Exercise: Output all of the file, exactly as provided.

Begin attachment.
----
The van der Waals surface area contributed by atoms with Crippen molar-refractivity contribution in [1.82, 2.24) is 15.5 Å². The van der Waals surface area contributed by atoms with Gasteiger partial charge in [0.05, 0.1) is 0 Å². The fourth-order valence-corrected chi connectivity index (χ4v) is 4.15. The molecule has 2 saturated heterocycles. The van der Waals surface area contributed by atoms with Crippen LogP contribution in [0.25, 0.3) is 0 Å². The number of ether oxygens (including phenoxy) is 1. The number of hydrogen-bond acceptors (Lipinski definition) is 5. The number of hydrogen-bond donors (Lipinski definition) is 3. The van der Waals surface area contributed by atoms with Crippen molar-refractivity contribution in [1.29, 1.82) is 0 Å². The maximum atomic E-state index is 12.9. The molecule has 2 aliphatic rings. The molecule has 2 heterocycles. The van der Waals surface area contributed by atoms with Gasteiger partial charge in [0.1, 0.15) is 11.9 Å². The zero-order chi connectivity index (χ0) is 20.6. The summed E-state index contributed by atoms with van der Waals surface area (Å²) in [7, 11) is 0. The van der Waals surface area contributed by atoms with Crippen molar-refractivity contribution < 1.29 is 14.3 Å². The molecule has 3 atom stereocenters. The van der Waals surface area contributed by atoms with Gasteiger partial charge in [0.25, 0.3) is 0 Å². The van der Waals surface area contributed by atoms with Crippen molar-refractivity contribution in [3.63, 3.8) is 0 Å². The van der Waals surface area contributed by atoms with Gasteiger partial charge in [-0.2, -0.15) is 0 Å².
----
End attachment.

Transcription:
The van der Waals surface area contributed by atoms with Crippen molar-refractivity contribution in [1.82, 2.24) is 15.5 Å². The van der Waals surface area contributed by atoms with Gasteiger partial charge in [0.05, 0.1) is 0 Å². The fourth-order valence-corrected chi connectivity index (χ4v) is 4.15. The molecule has 2 saturated heterocycles. The van der Waals surface area contributed by atoms with Crippen LogP contribution in [0.25, 0.3) is 0 Å². The number of ether oxygens (including phenoxy) is 1. The number of hydrogen-bond acceptors (Lipinski definition) is 5. The number of hydrogen-bond donors (Lipinski definition) is 3. The van der Waals surface area contributed by atoms with Crippen molar-refractivity contribution in [1.29, 1.82) is 0 Å². The maximum atomic E-state index is 12.9. The molecule has 2 aliphatic rings. The molecule has 2 heterocycles. The van der Waals surface area contributed by atoms with Gasteiger partial charge in [0.1, 0.15) is 11.9 Å². The zero-order chi connectivity index (χ0) is 20.6. The summed E-state index contributed by atoms with van der Waals surface area (Å²) in [7, 11) is 0. The van der Waals surface area contributed by atoms with Crippen molar-refractivity contribution < 1.29 is 14.3 Å². The molecule has 3 atom stereocenters. The van der Waals surface area contributed by atoms with Gasteiger partial charge in [0.25, 0.3) is 0 Å². The van der Waals surface area contributed by atoms with Crippen molar-refractivity contribution in [3.63, 3.8) is 0 Å². The van der Waals surface area contributed by atoms with Gasteiger partial charge in [-0.2, -0.15) is 0 Å².